A Comparison of Do Androids Dream of Electric Sheep? and the movie Blade Runner
It is awkward to tell friends that you are reading Do Androids Dream of Electric Sheep? The title is long and complex, and besides, few people outside of the small, particular community of science fiction fans are familiar with it. Much easier is to tell friends that you are reading the book that Blade Runner is based on. Why not? The publisher even uses this shorter title on the paperback reissue editions, remembering to include Philip Dick's original title only in parentheses. The 1982 movie Blade Runner was a critical success upon its release, and its reputation has grown since then. Special effects technicians point to this movie as a turning point in cinematic design. The Library of Congress has listed it with the "culturally, historically or aesthetically significant" films on the National Film Registry. Fifteen years after the movie's release, a video game based on it has become a best seller, introducing a new generation to the Blade Runner idea.
The problem is that the Blade Runner idea is not the same thing as the complex examination of humanity's goals and weaknesses found in Do Androids Dream of Electric Sheep? The film does have its virtues, but, as is almost always the case with cinematic adaptations, the book is better.
The emphasis of the movie can be found in its title, which uses a phrase for bounty hunters that never appears in the novel. The words "blade" and "runner" suggest weapons, action, fighting, hunting, and, by extension, survival. Rick Deckard is played by Harrison Ford as a familiar movie type, a man of few words, the lonesome, weary private eye slogging through the filth and hopelessness of a corrupt society. Rather than taking place in a deserted San Francisco, the film moves the action to jam-packed Los Angeles, where the street scenes are dominated by twin influences of advertising and Asian design: aspects of today's Los Angeles projected to an extreme. This setting keeps the viewers' eyes busy and realistically projects the social changes that Southern California is expected to undergo in the decades to come. It has less to do with Dick's novel, though, than with the detective movies of the 1940s and 1950s that spun off of Raymond Chandler's fiction. In the film version Deckard struggles against the dehumanizing effect of the corrupt culture that he lives in, which actually is a different thing than the book—Deckard's struggle to retain his humanity. Only his growing respect for android life is presented in the film, dramatized by Rachael Rosen's simplified role as a traditional love interest and by Roy Baty's touching sacrifice of his own life at the end.
While the film is able to insinuate the ways in which humans and androids are similar (very convincingly, since the androids in the film are played by humans), it is unable to come near the book's intricate understanding of the many ways we humans relate to the world around us. Focusing our concentration on hunting and killing the androids invites the viewer to think of them as objects, to focus on the ways that they deserve to be found and destroyed, and this draws viewers away from the empathy that is at the core of Do Androids Dream of Electric Sheep? and that is found throughout most of Philip K. Dick's works.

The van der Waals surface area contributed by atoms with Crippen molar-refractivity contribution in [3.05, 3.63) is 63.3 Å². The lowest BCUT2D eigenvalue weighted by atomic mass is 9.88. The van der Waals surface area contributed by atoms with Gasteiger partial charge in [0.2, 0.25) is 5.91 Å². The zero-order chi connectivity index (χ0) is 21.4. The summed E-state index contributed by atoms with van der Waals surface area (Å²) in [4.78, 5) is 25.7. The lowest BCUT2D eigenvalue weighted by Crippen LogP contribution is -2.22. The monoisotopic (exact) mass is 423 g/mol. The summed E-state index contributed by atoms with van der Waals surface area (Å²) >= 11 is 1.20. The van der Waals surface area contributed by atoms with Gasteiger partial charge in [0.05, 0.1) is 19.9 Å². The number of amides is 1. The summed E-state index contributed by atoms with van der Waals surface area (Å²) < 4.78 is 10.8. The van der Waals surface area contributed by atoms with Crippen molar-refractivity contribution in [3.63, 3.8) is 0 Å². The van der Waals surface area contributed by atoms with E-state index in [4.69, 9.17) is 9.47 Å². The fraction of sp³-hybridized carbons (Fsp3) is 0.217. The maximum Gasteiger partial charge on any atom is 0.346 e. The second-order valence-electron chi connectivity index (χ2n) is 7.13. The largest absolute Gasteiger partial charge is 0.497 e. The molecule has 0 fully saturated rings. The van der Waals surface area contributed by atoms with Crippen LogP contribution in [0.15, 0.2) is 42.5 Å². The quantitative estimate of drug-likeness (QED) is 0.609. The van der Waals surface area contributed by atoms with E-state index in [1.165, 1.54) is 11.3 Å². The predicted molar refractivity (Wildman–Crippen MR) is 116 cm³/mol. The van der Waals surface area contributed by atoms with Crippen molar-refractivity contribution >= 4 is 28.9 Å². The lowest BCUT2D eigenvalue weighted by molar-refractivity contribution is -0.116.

The quasi-religion Mercerism, based on empathy with the struggles of Wilbur Mercer, is just too complex to convey to a motion picture audience with sounds and images. Introduced in Dick's 1964 short story "The Little Black Box," Mercerism is a well-conceived religion for modern times, offering a touch of the spiritualism that has been pushed aside by technology throughout the twentieth century. Dick shrewdly gave Mercerism the structure that a post-apocalyptic society will require only slightly more than our own: its focus is away from moral laws and toward unity, but it achieves unity, as our society increasingly does, via the shared experience of an image on a screen. Mercerism is a believable practice in the novel because it represents the struggle against the forces that try to isolate us from each other. So convincing is it at fulfilling a human desire that readers tend to empathize with Deckard and ignore the evidence that Mercer is a fraud, a character played by an old drunkard, and to accept Mercer as being more real than ever when he mysteriously, supernaturally, appears to Deckard.
Unfortunately, the only way to include the practice of Mercerism in the movie would be to waste precious screen seconds showing Deckard, Iran, or Isidore staring at a video tube. Dick did suggest a cinematic quality to Mercerism by having the empathy that is felt by its practitioners show up as physical bruises and...
(The entire section is 1930 words.)